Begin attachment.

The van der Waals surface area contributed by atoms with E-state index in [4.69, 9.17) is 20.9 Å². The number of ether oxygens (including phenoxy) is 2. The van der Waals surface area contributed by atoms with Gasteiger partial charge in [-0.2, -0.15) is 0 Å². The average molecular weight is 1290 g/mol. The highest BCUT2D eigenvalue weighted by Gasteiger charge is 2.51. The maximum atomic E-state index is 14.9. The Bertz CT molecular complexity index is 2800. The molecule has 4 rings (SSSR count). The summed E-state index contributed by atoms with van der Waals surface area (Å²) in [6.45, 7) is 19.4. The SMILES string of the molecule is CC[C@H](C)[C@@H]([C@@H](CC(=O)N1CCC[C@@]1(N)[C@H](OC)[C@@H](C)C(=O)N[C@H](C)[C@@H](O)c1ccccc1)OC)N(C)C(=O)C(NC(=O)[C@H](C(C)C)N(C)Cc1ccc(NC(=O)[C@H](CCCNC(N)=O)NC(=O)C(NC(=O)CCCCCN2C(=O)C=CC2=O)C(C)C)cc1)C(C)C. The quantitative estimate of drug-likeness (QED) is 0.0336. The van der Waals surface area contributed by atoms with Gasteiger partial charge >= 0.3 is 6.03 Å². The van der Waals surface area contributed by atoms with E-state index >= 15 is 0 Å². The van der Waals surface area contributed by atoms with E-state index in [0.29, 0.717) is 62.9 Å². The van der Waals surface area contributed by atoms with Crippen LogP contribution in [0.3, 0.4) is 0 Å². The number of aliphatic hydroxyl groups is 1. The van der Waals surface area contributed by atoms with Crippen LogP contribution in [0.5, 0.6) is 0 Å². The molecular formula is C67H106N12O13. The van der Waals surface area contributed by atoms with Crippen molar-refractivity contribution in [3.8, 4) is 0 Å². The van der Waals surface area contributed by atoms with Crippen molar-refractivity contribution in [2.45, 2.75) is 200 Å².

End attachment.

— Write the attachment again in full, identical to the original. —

The van der Waals surface area contributed by atoms with E-state index in [4.69, 9.17) is 20.9 Å². The number of ether oxygens (including phenoxy) is 2. The van der Waals surface area contributed by atoms with Gasteiger partial charge in [-0.2, -0.15) is 0 Å². The average molecular weight is 1290 g/mol. The highest BCUT2D eigenvalue weighted by Gasteiger charge is 2.51. The maximum atomic E-state index is 14.9. The Bertz CT molecular complexity index is 2800. The molecule has 4 rings (SSSR count). The summed E-state index contributed by atoms with van der Waals surface area (Å²) in [6.45, 7) is 19.4. The SMILES string of the molecule is CC[C@H](C)[C@@H]([C@@H](CC(=O)N1CCC[C@@]1(N)[C@H](OC)[C@@H](C)C(=O)N[C@H](C)[C@@H](O)c1ccccc1)OC)N(C)C(=O)C(NC(=O)[C@H](C(C)C)N(C)Cc1ccc(NC(=O)[C@H](CCCNC(N)=O)NC(=O)C(NC(=O)CCCCCN2C(=O)C=CC2=O)C(C)C)cc1)C(C)C. The quantitative estimate of drug-likeness (QED) is 0.0336. The van der Waals surface area contributed by atoms with Gasteiger partial charge >= 0.3 is 6.03 Å². The van der Waals surface area contributed by atoms with E-state index >= 15 is 0 Å². The van der Waals surface area contributed by atoms with E-state index in [0.29, 0.717) is 62.9 Å². The van der Waals surface area contributed by atoms with Crippen LogP contribution in [0.3, 0.4) is 0 Å². The number of aliphatic hydroxyl groups is 1. The van der Waals surface area contributed by atoms with Crippen LogP contribution in [0.5, 0.6) is 0 Å². The molecular formula is C67H106N12O13. The van der Waals surface area contributed by atoms with Crippen molar-refractivity contribution in [3.8, 4) is 0 Å². The van der Waals surface area contributed by atoms with Crippen molar-refractivity contribution in [2.45, 2.75) is 200 Å².